Urban Habitat Management that Could Attract Species that Otherwise Avoid Cities

Luis Sandoval, San José. 
12 August 2018

Many voices. Greener cities. Better cities.
Knowing which species are urban avoiders, urban utilizers, and urban dwellers—and their habitat needs—should be baseline knowledge for designing urban habitats.
In 2010, humanity reaches a historical milestone, because the majority of humans started to live in the urban areas for the first time. This milestone produces big pressure on remaining natural habitats inside urban areas, because those areas are the places that can be used to build more housing for people, and the factories, malls, offices, hospitals, or supermarkets that people need. Such development produces a change in the animal species that survive in urban areas. Although remnant natural habitats and artificially created “natural habitats” such as parks and gardens, and new habitat types such as buildings and open areas, could be used for the original native species to survive, not all species can persist. The remnant urban natural areas tend to be small, isolated, or do not have all the species requirements. Likewise with built green spaces. This produces and induces a change in the animal species and its abundance that are found inside natural habitats or urban habitats in cities.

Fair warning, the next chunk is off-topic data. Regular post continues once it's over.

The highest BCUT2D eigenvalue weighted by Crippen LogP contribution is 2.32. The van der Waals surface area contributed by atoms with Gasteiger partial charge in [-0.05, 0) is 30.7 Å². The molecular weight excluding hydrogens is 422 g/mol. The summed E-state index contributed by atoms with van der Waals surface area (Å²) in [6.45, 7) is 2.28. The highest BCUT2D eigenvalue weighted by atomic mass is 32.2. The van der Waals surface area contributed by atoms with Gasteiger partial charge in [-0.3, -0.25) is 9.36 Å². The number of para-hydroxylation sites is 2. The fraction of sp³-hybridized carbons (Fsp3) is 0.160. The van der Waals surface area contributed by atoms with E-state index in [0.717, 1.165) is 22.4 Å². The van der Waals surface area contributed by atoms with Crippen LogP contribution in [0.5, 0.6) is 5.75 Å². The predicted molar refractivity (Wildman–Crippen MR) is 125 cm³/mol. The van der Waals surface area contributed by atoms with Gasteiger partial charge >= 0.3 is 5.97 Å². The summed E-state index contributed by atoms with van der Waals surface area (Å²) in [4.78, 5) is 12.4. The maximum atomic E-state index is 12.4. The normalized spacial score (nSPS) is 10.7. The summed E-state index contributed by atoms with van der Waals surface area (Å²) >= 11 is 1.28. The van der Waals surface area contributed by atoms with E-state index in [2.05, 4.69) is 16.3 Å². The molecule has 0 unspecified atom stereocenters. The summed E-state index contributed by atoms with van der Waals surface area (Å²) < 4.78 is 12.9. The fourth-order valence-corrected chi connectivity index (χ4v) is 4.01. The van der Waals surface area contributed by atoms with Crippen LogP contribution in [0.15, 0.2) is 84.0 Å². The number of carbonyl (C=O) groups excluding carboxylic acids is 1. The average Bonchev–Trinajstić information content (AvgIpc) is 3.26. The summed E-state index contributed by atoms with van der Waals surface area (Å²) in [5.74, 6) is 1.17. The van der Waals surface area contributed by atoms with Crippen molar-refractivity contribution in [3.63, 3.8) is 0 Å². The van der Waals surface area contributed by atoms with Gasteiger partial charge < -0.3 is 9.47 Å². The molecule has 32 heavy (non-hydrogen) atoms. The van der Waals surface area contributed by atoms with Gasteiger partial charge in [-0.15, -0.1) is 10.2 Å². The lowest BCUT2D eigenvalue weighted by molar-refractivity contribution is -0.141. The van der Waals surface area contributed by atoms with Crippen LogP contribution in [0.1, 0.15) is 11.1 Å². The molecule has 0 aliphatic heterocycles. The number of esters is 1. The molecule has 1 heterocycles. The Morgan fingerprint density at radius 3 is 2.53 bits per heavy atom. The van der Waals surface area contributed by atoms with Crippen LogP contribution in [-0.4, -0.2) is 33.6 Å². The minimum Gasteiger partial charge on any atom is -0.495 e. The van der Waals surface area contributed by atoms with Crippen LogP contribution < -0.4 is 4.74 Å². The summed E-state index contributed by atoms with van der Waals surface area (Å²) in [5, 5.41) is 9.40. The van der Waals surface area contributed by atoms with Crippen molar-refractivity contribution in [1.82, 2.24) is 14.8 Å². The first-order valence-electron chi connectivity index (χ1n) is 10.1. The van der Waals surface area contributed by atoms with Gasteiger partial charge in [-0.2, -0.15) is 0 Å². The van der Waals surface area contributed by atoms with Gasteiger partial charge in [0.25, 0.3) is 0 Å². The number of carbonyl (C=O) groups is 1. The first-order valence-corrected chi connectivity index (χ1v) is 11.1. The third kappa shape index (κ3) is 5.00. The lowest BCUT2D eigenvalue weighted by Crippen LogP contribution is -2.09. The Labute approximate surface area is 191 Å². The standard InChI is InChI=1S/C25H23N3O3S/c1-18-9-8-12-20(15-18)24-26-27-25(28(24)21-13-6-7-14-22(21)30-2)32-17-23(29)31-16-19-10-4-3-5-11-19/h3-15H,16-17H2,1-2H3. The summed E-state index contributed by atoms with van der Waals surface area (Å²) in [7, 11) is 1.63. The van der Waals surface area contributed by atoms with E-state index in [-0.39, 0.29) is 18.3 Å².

For example, imagine a mammal or bird with a territory size of approximately 1 hectare and that needs large trees with cavities to nest and roost. Perhaps in its urban range a natural area of 5 hectares is created, but all the large trees are removed for security (to avoid falling hazards to people, parked cars, or buildings). This mammal or bird could survive based on the territory size requirements, but the lack of roosting and nesting places causes it to move to other sites, outside the city. So, species that avoid living in the natural habitats of cities for a lack of necessary requirements are called urban avoiders. Imagine another species (a mammal or a bird), but without the requirement of the large trees for roosting or nesting, but with the 1-hectare territory. They can survive in natural habitat inside urban areas that match the species requirements; these species are called urban utilizers. Finally, imagine another species which, previous to the city development did not exist in the area, but now arrives at the city to use remnant natural habitat and new urban habitats. These species are called urban dwellers. Species classification names follow the proposed for González-Lagos and Quesada (2018).

Lesson’s Motmot is an urban avoider because potential nesting sites are reinforced with bricks or concrete to prevent landslides. Photo: Mauricio Calderón

Why is this important? It is important because it tells us how animal species respond to land use changes produced by urbanization. In this way we can learn why some species persist and others do not; or how urban development is impacting species, contributing to their survival or extinction. To know which species are urban avoiders, urban utilizers, and urban dwellers should be baseline knowledge to develop strategies to contribute positively to the conservation and protection of the natural habitats inside cities.